Chilenga, who did her primary school at Kachanga primary and secondary school at Our Lady of Wisdom and Maranatha Academy, said she was never at peace seeing children suffering.
“My heart wasn’t at peace seeing the children suffering so as a human being, I thought of doing something and I believe that human beings were born to help one another,” she said.
The philanthropist said she enjoys what she does as it puts a smile on the children.
“I enjoy interacting with little children. They respect me as their teacher and they know that teaching and learning time is different from chatting time. I just take them as my own,” the young lady with a motherly heart said.
However, answering the plea to her calling was never easy as she faced backlash after she expressed her interest in serving others.
“Some people thought that I was wasting my time when I started helping the children while others talked a lot of negative things. Others even tried to pull me down,” the award-winning humanitarian said.
Nonetheless, Chilenga decided to focus on the bigger picture which was helping the needy children instead of every Jim and Jack.
“I just ignored everything and focused on the children and people who encouraged me and supported me,” she said.
Chilenga would not have been making news on social media if she listened to the negativity and today, her perseverance paid off.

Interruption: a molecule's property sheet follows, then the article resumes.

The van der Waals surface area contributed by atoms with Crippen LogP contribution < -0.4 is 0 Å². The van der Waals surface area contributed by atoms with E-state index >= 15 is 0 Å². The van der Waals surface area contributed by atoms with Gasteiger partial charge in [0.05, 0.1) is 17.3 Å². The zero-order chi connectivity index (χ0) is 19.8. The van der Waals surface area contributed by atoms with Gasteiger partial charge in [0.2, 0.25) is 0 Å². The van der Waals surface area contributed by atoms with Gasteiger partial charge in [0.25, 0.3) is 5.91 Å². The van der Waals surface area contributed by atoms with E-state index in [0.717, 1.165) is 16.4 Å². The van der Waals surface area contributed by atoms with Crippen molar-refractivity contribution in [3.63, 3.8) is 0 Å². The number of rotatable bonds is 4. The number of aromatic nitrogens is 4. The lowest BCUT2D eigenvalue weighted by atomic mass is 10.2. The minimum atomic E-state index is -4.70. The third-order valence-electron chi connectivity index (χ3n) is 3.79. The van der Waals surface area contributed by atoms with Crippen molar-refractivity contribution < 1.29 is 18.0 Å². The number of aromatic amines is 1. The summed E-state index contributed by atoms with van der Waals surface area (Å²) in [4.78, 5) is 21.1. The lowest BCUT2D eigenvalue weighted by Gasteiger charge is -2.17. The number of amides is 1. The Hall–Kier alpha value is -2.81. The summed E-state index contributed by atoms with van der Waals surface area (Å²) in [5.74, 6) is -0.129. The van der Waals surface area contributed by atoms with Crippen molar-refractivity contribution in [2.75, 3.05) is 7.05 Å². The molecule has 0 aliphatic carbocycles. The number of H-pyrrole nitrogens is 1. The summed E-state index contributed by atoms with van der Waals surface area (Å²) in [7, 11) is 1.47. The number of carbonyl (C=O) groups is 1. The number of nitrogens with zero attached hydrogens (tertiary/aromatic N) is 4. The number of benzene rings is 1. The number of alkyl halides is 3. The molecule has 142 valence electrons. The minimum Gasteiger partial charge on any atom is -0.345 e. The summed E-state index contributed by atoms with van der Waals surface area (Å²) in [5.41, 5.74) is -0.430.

The 25-year-old has achieved so much within a space five years.
“My major milestones include building an orphanage, knowing and learning from others, bringing back children from the streets to schools and running a free nursery school for the needy,” she said.
When asked how she manages to take care of the 95 children she keeps at the orphanage, Chilenga said the community in which she operates has played a huge role in volunteering at the organisation.
“I have volunteers who help me. Two teachers from our school and others are people from the community. I don’t have money to pay anyone so, I told people to volunteer and lucky enough, they accepted,” she said.
Chilenga said well-wishers have also played a role in making sure the children are well taken care of.
“I ask for help from well-wishers through Facebook and sometimes I use my salary to support the children,” the mother to 95 children said.
Together with the children, Chilenga said they grow their own vegetable garden.
“We grow our own vegetables to make things a bit easier for the children,” she said.
Chilenga said she follows certain principles that have helped her in the quest of helping others.
“I trust God, I work hard, I ignore gossip, negative people and I don’t compare myself with anyone,” she said
The Development of Aid from People to People (DAPP) Dowa Teacher Training College alumnae advised her fellow young women to be vigilant.
“Work hard, ignore gossip and negative people, never look down on yourself, be kind without expecting anything in return and God first in everything you do,” she said.
During her free time, Chilenga reads books and plays games from her phone.
Matilda Chimwaza Majawa is a Features Reporter at Times Group. She is passionate about women and girls empowerment.